Side note: error correction is thebiggest “data” problem left insequencing.* Both for mapping & assembly. *paraphrased, E. Birney
My biggest research problem –soil. Est ~50 Tbp to comprehensively sample the microbial composition of a gram of soil. Bacterial species in 1:1m dilution, est by 16s Does not include phage, etc. that are invisible to tagging approaches Currently we have approximately 2 Tbp spread across 9 soil samples, for one project; 1 Tbp across 10 samples for another. Need 3 TB RAM on single chassis to do assembly of 300 Gbp (Velvet). …estimate 500 TB RAM for 50 Tbp of sequence. That just won‟t do.
Online, streaming, lossy compression.(Digital normalization) Much of next-gen sequencing is redundant.
Uneven coverage => even moreredundancy Suppose you have a dilution factor of A (10) to B(1). To get 10x of B you need to get 100x of A! Overkill!! This 100x will consume disk space and, because of errors, memory.
Coverage before digitalnormalization: (MD amplified)
Coverage after digital normalization: Normalizes coverage Discards redundancy Eliminates majority of errors Scales assembly dramat Assembly is 98% identica
Digital normalization algorithmfor read in dataset: if estimated_coverage(read) < CUTOFF: update_kmer_counts(read) save(read) else: # discard read Note, single pass; fixed memory.
Digital normalization retains information, whilediscarding data and errors
Little-appreciated implications!! Digital normalization puts both sequence and assembly graph analysis on a streaming and online basis. Potentially really useful for streaming variant calling and streaming sample categorization Can implement (< 2)-pass error detection/correction using locus-specific coverage. Error correction can be “tuned” to specific coverage retention and variant detection.
Local graph coverageDiginorm provides ability toefficiently (online) measurelocal graph coverage, veryefficiently.(Theory still needs to bedeveloped)
Alignment of reads to graph “Fixes” digital normalization Aligned reads => error corrected reads Can align longer sequencesCorrection Sequence Read (transcripts? contigs?) to graphs.Original Sequence: AGCCGGAGGTCCCGAATCTGATGGGGAGGCG Read: AGCCGGAGGTACCGAATCTGATGGGGAGGCG A G G 19 G 19 19 G SN 19 SN SN 19 C T SN SN 19 19 C SN SN 19 A G SN 19 19 SN Seed K-mer A MN C 20 20 CGAATCTGAT MN MN G A 1 1 ME C ME 1 T C 1 ME 1 G G ME Emission Base → A ME 1 G A G 1 ME K-mer Coverage → 19 ME 1 ME 1 1 ME Vertex Class → SN ME Jason Pell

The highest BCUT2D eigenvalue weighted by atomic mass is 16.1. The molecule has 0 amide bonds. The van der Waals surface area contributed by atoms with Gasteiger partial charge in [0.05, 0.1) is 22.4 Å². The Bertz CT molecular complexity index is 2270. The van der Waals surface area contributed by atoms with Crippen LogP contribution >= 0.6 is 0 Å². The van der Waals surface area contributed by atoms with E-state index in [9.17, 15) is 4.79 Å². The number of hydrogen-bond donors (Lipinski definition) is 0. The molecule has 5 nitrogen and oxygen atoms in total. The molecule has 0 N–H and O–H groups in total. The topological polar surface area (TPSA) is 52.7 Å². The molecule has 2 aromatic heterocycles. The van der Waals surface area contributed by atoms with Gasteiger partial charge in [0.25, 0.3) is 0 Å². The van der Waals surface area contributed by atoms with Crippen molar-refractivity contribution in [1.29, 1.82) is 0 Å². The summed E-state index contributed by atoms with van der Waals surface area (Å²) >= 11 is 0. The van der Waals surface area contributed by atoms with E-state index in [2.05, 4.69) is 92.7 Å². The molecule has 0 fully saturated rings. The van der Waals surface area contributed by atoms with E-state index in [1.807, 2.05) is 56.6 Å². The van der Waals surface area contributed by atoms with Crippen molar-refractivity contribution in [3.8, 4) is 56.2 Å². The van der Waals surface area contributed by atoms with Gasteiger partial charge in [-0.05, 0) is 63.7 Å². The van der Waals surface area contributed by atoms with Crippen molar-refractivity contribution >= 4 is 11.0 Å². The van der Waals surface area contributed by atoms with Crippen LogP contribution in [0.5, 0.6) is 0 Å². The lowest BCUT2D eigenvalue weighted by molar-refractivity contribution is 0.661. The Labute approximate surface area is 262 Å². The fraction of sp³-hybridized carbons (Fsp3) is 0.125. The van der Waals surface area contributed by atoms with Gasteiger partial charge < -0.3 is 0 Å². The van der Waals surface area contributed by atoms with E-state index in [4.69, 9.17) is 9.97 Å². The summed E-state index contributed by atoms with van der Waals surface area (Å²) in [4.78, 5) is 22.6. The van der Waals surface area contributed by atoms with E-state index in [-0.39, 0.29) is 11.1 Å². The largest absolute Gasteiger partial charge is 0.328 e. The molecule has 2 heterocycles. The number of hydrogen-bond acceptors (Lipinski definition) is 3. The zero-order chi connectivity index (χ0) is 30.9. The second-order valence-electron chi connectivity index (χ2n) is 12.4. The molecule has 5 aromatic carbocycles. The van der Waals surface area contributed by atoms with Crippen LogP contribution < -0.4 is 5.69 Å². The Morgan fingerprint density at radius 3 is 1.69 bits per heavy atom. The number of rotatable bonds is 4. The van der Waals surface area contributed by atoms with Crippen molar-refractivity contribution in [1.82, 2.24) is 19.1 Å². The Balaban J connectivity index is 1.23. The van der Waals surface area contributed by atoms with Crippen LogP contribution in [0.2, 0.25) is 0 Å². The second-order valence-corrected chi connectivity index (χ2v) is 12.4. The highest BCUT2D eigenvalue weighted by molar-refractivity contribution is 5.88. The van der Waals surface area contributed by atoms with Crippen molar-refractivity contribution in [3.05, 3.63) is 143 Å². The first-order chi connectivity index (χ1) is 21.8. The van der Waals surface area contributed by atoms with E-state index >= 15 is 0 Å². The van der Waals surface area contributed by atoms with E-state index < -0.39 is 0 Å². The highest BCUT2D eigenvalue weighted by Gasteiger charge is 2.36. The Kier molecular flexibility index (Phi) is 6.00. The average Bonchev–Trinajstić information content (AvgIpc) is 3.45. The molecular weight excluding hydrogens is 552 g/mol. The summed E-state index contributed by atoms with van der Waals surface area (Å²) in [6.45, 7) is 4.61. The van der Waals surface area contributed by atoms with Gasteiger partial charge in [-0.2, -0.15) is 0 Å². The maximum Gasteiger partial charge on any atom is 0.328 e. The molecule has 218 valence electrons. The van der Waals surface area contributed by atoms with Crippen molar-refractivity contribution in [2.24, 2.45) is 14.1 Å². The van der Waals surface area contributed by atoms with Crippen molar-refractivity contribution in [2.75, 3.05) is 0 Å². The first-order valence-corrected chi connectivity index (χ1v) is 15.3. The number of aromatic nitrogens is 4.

1.2x pass error-corrected E. coli*(Significantly more compressible) * Same approach can be used on mRNAseq and metageno
Some thoughts Need fundamental measures of information retention so that we can place limits on what we‟re discarding with lossy compression. Compression is most useful to scientists when it makes analysis faster/lower memory/better. Variant calling, assembly, and just deleting your data are all just various forms of lossy compression :)
How compressible is soil data?De Bruijn graph overlap: 51% of the reads in prairie(330 Gbp) have coverage > 1 in the corn sample‟s de Bruijn graph (180 Gbp). Corn Prairie
Further resourcesEverything discussed here: Code: github.com/ged-lab/ ; BSD license Blog: http://ivory.idyll.org/blog („titus brown blog‟) Twitter: @ctitusbrown Grants on Lab Web site: http://ged.msu.edu/interests.html See esp: BIGDATA: Small: DA: DCM: Low-memory Streaming Prefilters for Biological Sequencing Data Preprints: on arXiv, q-bio: „diginorm arxiv‟, „illumina artifacts arxiv‟, „assembling